History Files

Near East Kingdoms

Ancient Central Levant States



Originally a settlement founded around the twenty-ninth century BC, this mainly Canaanite city dominated one of the main trade routes from Mesopotamia to the Mediterranean, and reached its peak in the second millennium, when it achieved a population of around 40,000 (twenty times that of Jebusite Jerusalem). Situated at modern Tell el-Qedah / Tell Waqqas near the Mediterranean coast, the name Hazor probably meant 'enclosure' or 'settlement', and was therefore hardly a unique name in the region. It was the most important Hazor, however, being the Biblical fortified site in Naphtali, about 15km (ten miles) north of the Sea of Galilee.

Hazor was an Egyptian vassal during much of the mid-second millennium BC. After the dark age at the end of the millennium the city re-emerged as a dominant regional power which became a threat to the newly created Israelite state in the eleventh century, and eventually had to be conquered.

c.1790s - 1776 BC

Ishi-Addu of Qatna is an ally (willing or otherwise) of Shamshi-Adad's kingdom of Upper Mesopotamia. When that kingdom falls around 1776 BC, Qatna is restored to full independence, and governs a number of towns, including Hazor and many that are controlled by Amorites. However, it takes Hammurabi of Babylon until about 1761 BC to fully conquer former Sumerian Mesopotamia, but the importance of that conquest suggests that he starts conquering Syrian city states almost as soon as the kingdom of Upper Mesopotamia collapses. He is known to capture Qatna during his reign.

fl c.1760s BC

Ibni-Addu / Yabni-Hadad

Akkadian and West Semitic forms of the name.

Hazor is one of only two Canaanite settlements mentioned in the archives at Mari. So far seven tablets related to Hazor have been discovered. One of them reveals that the city is so important that Babylon finds it convenient to place two ambassadors there. Other tablets associate Hazor with the trade in tin, essential for the manufacture of bronze weapons in this period.

1550 - 1453 BC

With the city being a major military target, Egypt maintains control over it, and in 1453 BC campaigns to conquer the whole Levant and Syria and establish three provinces in their conquered territories which are named Amurru (in southern Syria), Upe (in the northern Levant), and Canaan (in the southern Levant). Each one is governed by an Egyptian official. Native dynasts are allowed to continue their rule over the small states, but have to provide annual tribute.

c.1400 BC

The city is sacked and burned by aggressors unknown.

fl c.1360s BC

Abdi Tirshi

c.1371 - 1358 BC

The Amarna letters between Egypt and the city states of Syria and Canaan, describe the disruptive activities of the habiru, and of Hazor, which is accused of siding with them to capture several cities belonging to Tyre and Ashtaroth.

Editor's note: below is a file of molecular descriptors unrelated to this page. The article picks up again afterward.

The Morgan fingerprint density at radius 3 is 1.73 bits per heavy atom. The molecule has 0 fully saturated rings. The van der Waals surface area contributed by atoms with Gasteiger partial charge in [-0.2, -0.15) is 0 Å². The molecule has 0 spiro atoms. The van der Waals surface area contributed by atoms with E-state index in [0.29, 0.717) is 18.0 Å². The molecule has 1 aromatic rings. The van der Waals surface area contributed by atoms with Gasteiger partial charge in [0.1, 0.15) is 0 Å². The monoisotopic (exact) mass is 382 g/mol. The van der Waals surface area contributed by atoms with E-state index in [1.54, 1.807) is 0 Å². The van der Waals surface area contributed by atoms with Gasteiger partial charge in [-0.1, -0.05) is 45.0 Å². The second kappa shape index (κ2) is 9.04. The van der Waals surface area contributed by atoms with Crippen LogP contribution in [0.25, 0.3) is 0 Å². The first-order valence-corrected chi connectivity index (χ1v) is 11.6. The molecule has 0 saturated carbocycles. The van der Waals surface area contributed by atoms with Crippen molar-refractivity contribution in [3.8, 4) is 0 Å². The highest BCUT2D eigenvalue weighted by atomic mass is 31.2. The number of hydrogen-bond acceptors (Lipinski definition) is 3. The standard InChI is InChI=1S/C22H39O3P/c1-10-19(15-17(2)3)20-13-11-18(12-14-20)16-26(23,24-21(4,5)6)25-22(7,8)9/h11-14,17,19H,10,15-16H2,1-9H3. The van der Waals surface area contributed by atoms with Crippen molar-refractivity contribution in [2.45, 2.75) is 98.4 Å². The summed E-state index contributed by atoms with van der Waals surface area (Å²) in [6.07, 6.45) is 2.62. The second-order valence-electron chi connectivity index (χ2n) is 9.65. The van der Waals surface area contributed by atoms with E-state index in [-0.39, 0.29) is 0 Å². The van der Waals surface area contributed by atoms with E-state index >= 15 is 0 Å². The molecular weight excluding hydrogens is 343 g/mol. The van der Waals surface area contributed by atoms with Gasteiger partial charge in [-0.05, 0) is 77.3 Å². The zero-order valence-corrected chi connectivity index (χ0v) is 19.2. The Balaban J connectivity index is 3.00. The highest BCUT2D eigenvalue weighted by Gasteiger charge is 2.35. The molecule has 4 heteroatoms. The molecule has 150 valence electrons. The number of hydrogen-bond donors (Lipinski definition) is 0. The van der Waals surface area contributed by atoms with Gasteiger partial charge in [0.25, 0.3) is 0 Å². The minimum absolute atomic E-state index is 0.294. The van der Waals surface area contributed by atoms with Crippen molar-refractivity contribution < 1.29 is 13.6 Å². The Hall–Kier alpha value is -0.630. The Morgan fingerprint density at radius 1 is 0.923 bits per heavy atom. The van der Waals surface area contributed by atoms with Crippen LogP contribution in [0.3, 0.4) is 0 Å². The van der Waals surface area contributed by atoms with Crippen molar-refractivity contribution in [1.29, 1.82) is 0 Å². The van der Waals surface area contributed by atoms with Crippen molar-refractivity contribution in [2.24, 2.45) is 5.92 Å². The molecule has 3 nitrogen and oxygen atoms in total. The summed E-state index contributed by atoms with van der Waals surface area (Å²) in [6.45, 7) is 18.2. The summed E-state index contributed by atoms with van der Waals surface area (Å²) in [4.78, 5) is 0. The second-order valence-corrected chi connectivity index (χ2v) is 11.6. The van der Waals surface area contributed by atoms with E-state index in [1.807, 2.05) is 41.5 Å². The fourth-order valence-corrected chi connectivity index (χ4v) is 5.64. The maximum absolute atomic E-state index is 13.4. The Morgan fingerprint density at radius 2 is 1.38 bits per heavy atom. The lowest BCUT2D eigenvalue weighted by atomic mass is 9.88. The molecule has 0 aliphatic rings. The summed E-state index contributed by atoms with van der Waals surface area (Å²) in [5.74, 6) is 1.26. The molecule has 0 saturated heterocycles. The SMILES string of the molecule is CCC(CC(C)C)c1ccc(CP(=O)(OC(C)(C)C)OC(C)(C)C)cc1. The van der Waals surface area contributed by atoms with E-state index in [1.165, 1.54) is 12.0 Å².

c.1285 BC

Hazor is sacked and burned by Egyptian pharaoh Seti I.

c.late 1200s BC


Name may be an Egyptian version of Jabin.

c.late 1200s BC

Jabin I

Jabin I & II (below) may be one and the same person.

c.1200 BC

Egypt loses control over Hazor when it becomes one of the cities along the Mediterranean coast which is destroyed by marauding groups of Sea Peoples, probably at a point slightly after this date. Hazor becomes locally dominant, establishing hegemony over various city states and tribes in its region.


Unknown king.

fl c.1125 BC

Jabin II

Biblical 'King of Canaan'. Temporarily subdued Israelites. Killed.

fl c.1125 BC


Military commander.

c.1125 BC

Sisera is the Canaanite military leader of Hazor who leads a coalition of the 'kings of Canaan' against the Israelites at the 'waters of Merom'. His allies include the kings of Madon, Mizpah, and Achshaph. However, a surprise attack is launched on him and Sisera flees to hide in a Kenite tent where he is killed while asleep by the Kenite chieftain's wife, Yael, who drives a tent peg through his skull.

The remains of Hazor from this period are covered in a layer of ash, which along with fire damage to artefacts indicates that it is sacked and burned by invaders, possibly by the Israelites. The Old Testament indicates there are two separate battles and destructions of Hazor, both against King Jabin, but with the second campaign being lead by one of the Israelite judges, so perhaps this is just propaganda on their behalf. Settled thereafter by semi-nomads, presumably Israelites, the upper part of the city is eventually rebuilt as a royal garrison and after about 1035 BC becomes part of the northern kingdom of Samaria.

855 - 854 BC

Damas makes its long-awaited attack on Samaria, destroying Hazor along the way. The city is rebuilt later in the same century.

733 BC

Despite its being rebuilt with heavier fortifications, the Assyrians capture the city and incorporate it into their empire. A small temporary settlement forms, made up of inhabitants returning after the conquest, before the Assyrians rebuilt the citadel on the western edge of the site.

2nd cent BC

The city of Hazor is abandoned during the Hellenistic Seleucid period in the region, probably after Jonathan's struggle against Demetrius II.